The author's thermometer in Celsius (Photo: Cody McClain Brown) The author's thermometer in Celsius (Photo: Cody McClain Brown)

Kids wearing hulahopke is serious business in Croatia, and I was left with the decision of when was too warm and when was too cold. This dilemma was compounded by the fact that I didn’t really understand the Celsius temperature scale.

Americans talk about ‘American Exceptionalism’ and think that this means we are exceptionally awesome and amazing. But, once you live abroad you realize it actually means we are exceptionally stubborn, maybe stupid, because we don’t use the metric system (along with Burma!), we don’t use commas for denoting decimals, and we put dates as month/day/year instead of how the rest of the world does it day/month/year.  

Something silly  

Before I moved to Croatia I thought the metric system was just another silly thing from Canada. But, after living here I’ve come to realize how much easier using the metric system is, as opposed to a system that seems to be constructed out of arbitrary ‘things.’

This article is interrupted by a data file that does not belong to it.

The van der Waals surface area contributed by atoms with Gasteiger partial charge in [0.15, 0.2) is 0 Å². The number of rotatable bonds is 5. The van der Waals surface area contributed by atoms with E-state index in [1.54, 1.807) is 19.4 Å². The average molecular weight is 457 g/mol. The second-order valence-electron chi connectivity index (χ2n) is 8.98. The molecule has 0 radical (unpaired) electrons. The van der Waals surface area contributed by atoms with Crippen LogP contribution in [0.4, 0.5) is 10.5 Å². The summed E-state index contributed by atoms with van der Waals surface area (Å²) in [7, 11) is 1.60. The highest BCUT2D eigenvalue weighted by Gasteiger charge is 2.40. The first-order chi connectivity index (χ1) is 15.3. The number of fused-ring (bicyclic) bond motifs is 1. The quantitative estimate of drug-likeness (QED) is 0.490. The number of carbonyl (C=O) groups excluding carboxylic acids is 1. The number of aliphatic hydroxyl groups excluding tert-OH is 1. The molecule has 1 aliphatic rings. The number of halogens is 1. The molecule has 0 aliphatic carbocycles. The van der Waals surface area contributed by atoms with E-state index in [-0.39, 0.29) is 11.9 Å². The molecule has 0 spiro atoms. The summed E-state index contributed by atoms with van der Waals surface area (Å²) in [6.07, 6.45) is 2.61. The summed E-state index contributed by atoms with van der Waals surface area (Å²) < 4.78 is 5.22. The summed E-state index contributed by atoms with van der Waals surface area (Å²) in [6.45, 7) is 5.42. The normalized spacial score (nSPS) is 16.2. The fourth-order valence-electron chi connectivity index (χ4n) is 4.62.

In America we use ‘feet,’ ‘yards,’ and ‘miles’ to measure length, ‘cups’ and ‘spoons’ to measure volume, and ‘pounds’ to measure weight. Now, when you say meter and centimeter you can understand a clear relationship between the two. In fact, and this might blow an American’s mind, a centimeter is one hundredth of a meter, and you know that because centi comes from centum for one hundred in Latin. Wow! And you can go from there by just using prefixes. 100 centimeters in a meter, 1000 meters in a kilometer. Genius!  

Thirty two degrees?  

See how nice and systematic all of this is? Meanwhile in America we have 12 inches in a foot, 3 feet in a yard, and 5,280 feet in a mile. Now how many spoons are in a cup? As a kid I was always wondering whose feet they used to measure a ‘foot.’ And of course there is the whole problem of temperatures. At what temperature does water freeze in America? 32 degrees. Why? Because who the heck cares or knows? But what happens at zero? Nothing special, it just gets colder.  

Having to replace one system of measurement with another required that I truly abandon my old system. I had to experience 7, 19, 22, and 36 degrees Celsius and make my mind and body remember how cold, hot or comfortable each of those temperatures felt like. And as for my daughter and her hulahopke. Well, I eventually learned that the decision to wear hulahopke has almost nothing to do with actual temperature. No, that decision involves the mysterious intuition of Croatian grandmas. And I still haven’t figured that out.